Can lightning strike twice in the same place? Forces of nature are hard to contain, especially when it comes to the power of music.
At last year’s inaugural launch of the BAAM Festival, co-founder Sharrif Simmons and his band played “Beautiful Day,” where the superb bass player lays down this hard-thumpin,’ blood-pumpin,’ signature funk rhythm that makes you wanna jump, jump, up and down. And so the crowd at Stillwater Pub went wild. As much as I wanted to do the same, I couldn’t because I was holding my little video camera.
Ah, a moment lost, I thought. Believe me, the footage I shot does the moment no justice at all (as you can see in this clip). You just had to be there to know what I’m talking about.
So, at the end of the festival, Simmons and company – flowing in the creative energy and sheer joy of pulling off this event — spontaneously reprise that same song with that beat. By this time, though, my video camera is out of tape. I was really not upset this time because, finally, I got to take part in the dancing mayhem and all around good-feelings of the moment. It was glorious.
Lightning, can indeed, strike twice, I said to myself.
That was almost a year ago. And now, that creative musical storm that is the Birmingham Arts and Music Festival will descend on Birmingham this weekend for a second year.
The BAAM Fest offers samplings of popular home-grown music for everyone, from rock and the hip-hop thang, to gospel, jazz and blues and country twang. You can see and hear some of the band performances I shot during three days of BAAM 2010 at Birmingham View’s Youtube or Vimeo sites.
Though I am not as involved in the BAAM Fest as I would like to be this year, I definitely plan to be there. I hope you will make it too.
I hope so for several reasons.
First, the vision that Simmons and co-founder Dafina Cooper Ward created for BAAM is based on a desire to see Birmingham step up to its potential as a music city by showcasing the breadth and width of its talented local musicians and artists. If nothing else, Birmingham should be known as a breeding ground where great musicians are nurtured to the point that they can be transplanted and mature elsewhere.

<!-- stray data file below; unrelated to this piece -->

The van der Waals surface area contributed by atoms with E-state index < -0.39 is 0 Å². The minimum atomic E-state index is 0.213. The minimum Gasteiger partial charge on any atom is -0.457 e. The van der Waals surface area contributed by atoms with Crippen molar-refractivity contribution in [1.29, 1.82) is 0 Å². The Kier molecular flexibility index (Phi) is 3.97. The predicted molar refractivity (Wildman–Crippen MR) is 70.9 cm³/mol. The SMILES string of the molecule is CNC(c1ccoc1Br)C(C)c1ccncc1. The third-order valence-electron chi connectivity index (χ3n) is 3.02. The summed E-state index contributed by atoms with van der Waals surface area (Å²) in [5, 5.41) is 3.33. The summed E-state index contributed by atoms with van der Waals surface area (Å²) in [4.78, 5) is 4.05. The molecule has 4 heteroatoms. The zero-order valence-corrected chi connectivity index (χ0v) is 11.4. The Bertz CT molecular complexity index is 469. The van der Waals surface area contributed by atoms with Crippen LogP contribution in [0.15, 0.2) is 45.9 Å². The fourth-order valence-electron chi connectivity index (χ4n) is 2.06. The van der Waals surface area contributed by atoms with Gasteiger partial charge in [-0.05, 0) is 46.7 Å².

As we well know, this place is virtually drowning in potential. Only progressive folks can turn potential into reality. That’s what Sharrif, Dafina and the other partners and volunteers did last year. And this is the kind of event that progressive folks like you, I know, would love to support.
Second, this event is more than a mere music festival. Its goals are about economic development too. Music is an art, yes, but it’s also a business, BIG business. There are plenty of ways to make money in the business other than playing an instrument or singing or rapping (although, doing these things well can mean mega big bucks). There is a whole ecosystem that supports the music industry. BAAM’s ultimate vision is to create a musical version of South By Southwest, which encourages growing talent and the business end of creativity, both for the sake of art and profits.
In support of this goal, BAAM is hosting its first workshop called The Business of Music for artists and those interested in the music industry.
In addition, BAAM itself is good for businesses, particularly the BAAM host venues. Simmons told me that some of the bars and restaurants made their best ever profits during the three-day festival. More people, especially out-of-town visitors, spending money means money circulates in the local economy.
Finally, BAAM is just too cool and too much good fun to pass up for those who love music. Now, a noted writer last year wrote that BAAM was little more than a nice way to package local musicians whom you can hear on any given weekend.
I beg to differ. Greatly.
Yes, you can find most of these folks on most nights playing somewhere in Birmingham. But you’d be hard press to see and hear this much good music at one time – 200 acts in 21 venues during 3 days (see the full schedule here). And the camaraderie among the musicians themselves and the audiences who came to hear them was infectiously, contagiously positive.
Without exception, every artist that I recorded thanked BAAM organizers – who were little more than very enthusiastic and committed volunteers – for pulling the event together. And every attendee that I interviewed favorably compared BAAM to out-of-town festivals they’d visited. To them, Birmingham somehow felt more like a grown-up place, like an Austin or Nashville, even if only for a weekend.
Even Grammy-award winning drummer Yonrico Scott said he was impressed with the music he heard and the esprit de corps of the musicians and BAAM organizers during his time in Birmingham (you can see part of Scott’s BAAM performance here). If a guy from out of town can see the beauty and power of Birmingham and BAAM, certainly we can too.
P.S. — If you want to get in to BAAM for free this weekend, offer to volunteer for a few hours. BAAM coordinators are looking for a few good men and women to roll up their sleeves for the cause in exchange for a free pass and a t-shirt. Email Deontee@gmail.com or sign up online.
Tickets: $40 for a weekend pass $75 for a VIP weekend pass $18 for a daily pass.
BAAM Fest also has other free events for the youngsters and the young in heart. Also, the workshop, sponsored by Alabama Lawyers for the Arts is also free. Click here for more details about free and paid events here.